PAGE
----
Guiding reading struggles is something I hear from teachers often. They often feel like the all of the guided reading strategies are too hard, they take too long to plan, and they aren’t effective. But I am here to tell you, it doesn’t have to be that way! In this post, I am going to cover some of the myths that I commonly hear about guided reading in the upper elementary classroom.
Guided Reading Isn’t Needed in Upper Grades
I disagree with my whole heart.
“In guided reading, you meet students where they are and lead them forward with intention and precision.” –Irene C. Fountas and Gay Su Pinnell
When you are meeting in guided reading groups and you are really able to see where a student is, you can help them and move them forward. In the whole group setting, that is much more difficult.
In upper elementary, you can meet with student’s less often, but that small group time is essential for their long term growth.
It Takes a Long Time
That one is up to you. Guided reading does not have to take a long time. You can still implement all of the guided reading strategies in a short period of time. I spend about 20/30 minutes a day on guided reading and am still able to see the benefits.
You Have to Meet with Every Student Daily
This is a guided reading struggle that I hear very often with teachers, but this is up to you. In the upper elementary, you are working on harder tasks that take a little longer in small groups, so it is hard to get through every kid, every day. It is important to meet with your lower level students more than once a week, but your average and high students can still benefit from small group just one time a week. Don’t stress about meeting with kids everyday and instead focus on that one session, making it valuable with great guided reading strategies.
Planning Takes Forever
It can take forever if you want it to. Or it can be quick, precise, and reusable.
I like to grab a leveled reader or a close read, choose a skill to focus on, and a few words.
Add those into this planning document and you are good to go! Then, you can reuse this same lesson plan for years to come or with other groups when they are in need of a higher or lower level!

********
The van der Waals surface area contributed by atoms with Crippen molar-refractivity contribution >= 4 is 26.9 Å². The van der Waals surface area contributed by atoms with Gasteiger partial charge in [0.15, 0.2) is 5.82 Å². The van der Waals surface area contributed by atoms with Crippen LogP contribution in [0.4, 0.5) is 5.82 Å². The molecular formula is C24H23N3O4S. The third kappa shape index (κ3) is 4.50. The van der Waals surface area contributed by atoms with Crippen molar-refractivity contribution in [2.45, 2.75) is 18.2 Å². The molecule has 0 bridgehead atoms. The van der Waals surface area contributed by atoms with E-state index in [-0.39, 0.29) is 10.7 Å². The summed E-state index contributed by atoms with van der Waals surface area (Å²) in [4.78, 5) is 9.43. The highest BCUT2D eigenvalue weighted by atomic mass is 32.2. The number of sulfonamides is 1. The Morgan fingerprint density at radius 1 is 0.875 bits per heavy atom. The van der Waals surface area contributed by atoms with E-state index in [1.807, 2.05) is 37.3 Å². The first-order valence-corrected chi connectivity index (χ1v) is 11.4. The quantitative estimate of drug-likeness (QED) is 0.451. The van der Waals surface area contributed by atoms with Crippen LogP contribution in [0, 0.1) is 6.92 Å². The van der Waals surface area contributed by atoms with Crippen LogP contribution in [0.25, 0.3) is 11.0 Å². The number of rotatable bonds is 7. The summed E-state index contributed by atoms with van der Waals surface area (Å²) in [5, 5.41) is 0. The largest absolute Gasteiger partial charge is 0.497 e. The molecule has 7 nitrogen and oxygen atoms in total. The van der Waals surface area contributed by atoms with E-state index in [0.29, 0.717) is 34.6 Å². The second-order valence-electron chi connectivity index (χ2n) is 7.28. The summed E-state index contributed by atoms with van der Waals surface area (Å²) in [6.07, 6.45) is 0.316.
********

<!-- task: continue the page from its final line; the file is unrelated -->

**Check out this blog post here to read more about how I plan simply and effectively for guided reading.<<
Kids Get Bored
Kids LOVE centers. I think if you keep centers the exact same every single week, kids might lose steam, but if you switch it up they will stay engaged and excited.
Add some partner work and technology and you will keep them excited!
I have 20 word work centers that I rotate through! They only see each center twice a year, so it keeps them on their toes!
For our digital rotation, I switch out the theme of the week (fall, winter, spring topics) to keep them interested and involved!
I also let them work with partners for many of the stations, which always makes it more fun!
Centers Have to Be the Same Each Week
Not true! You can change many times throughout the year. I love the typical daily 5 centers (word work, read to self, listening to reading, writing, and teacher time) but I also love adding a close reading station or a technology station.
Sometimes you can even have a must-do, may-do week! This type of week is where you assign one or two items that they HAVE to get done that week and then give them a bunch of choices of things that they can also do. The kids love this set up because they are making the choice!
Conclusion: Small Group Time is a MUST
Having 20/30 minutes set aside for small group reading is essential. Meeting with those kids and getting to know their reading needs is what pushes them to the next level. It is what really makes them great readers!
Want to learn more?
Head to this blog post series to read all about how I run guided reading groups and implement guided reading strategies!